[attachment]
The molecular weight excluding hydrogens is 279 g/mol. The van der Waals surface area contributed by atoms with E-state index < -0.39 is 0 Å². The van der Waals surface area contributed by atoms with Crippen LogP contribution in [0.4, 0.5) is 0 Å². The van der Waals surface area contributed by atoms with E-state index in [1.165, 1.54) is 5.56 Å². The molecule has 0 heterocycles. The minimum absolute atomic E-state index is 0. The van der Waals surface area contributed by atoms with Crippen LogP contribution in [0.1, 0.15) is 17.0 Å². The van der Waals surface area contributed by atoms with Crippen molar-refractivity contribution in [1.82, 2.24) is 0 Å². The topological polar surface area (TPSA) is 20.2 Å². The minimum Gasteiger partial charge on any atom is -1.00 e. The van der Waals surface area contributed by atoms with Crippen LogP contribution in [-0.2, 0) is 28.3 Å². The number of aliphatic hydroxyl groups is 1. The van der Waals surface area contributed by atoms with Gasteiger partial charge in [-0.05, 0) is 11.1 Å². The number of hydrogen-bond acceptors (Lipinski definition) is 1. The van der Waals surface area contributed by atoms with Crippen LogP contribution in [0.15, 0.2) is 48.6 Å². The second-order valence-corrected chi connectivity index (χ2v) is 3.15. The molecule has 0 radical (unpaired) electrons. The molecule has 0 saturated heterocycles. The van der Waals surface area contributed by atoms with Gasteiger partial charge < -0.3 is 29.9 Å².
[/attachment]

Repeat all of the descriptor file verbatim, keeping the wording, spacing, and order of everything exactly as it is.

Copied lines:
The molecular weight excluding hydrogens is 279 g/mol. The van der Waals surface area contributed by atoms with E-state index < -0.39 is 0 Å². The van der Waals surface area contributed by atoms with Crippen LogP contribution in [0.4, 0.5) is 0 Å². The van der Waals surface area contributed by atoms with E-state index in [1.165, 1.54) is 5.56 Å². The molecule has 0 heterocycles. The minimum absolute atomic E-state index is 0. The van der Waals surface area contributed by atoms with Crippen LogP contribution in [0.1, 0.15) is 17.0 Å². The van der Waals surface area contributed by atoms with Crippen molar-refractivity contribution in [1.82, 2.24) is 0 Å². The topological polar surface area (TPSA) is 20.2 Å². The minimum Gasteiger partial charge on any atom is -1.00 e. The van der Waals surface area contributed by atoms with Crippen LogP contribution in [-0.2, 0) is 28.3 Å². The number of aliphatic hydroxyl groups is 1. The van der Waals surface area contributed by atoms with Gasteiger partial charge in [-0.05, 0) is 11.1 Å². The number of hydrogen-bond acceptors (Lipinski definition) is 1. The van der Waals surface area contributed by atoms with Crippen LogP contribution in [0.15, 0.2) is 48.6 Å². The second-order valence-corrected chi connectivity index (χ2v) is 3.15. The molecule has 0 radical (unpaired) electrons. The molecule has 0 saturated heterocycles. The van der Waals surface area contributed by atoms with Gasteiger partial charge < -0.3 is 29.9 Å².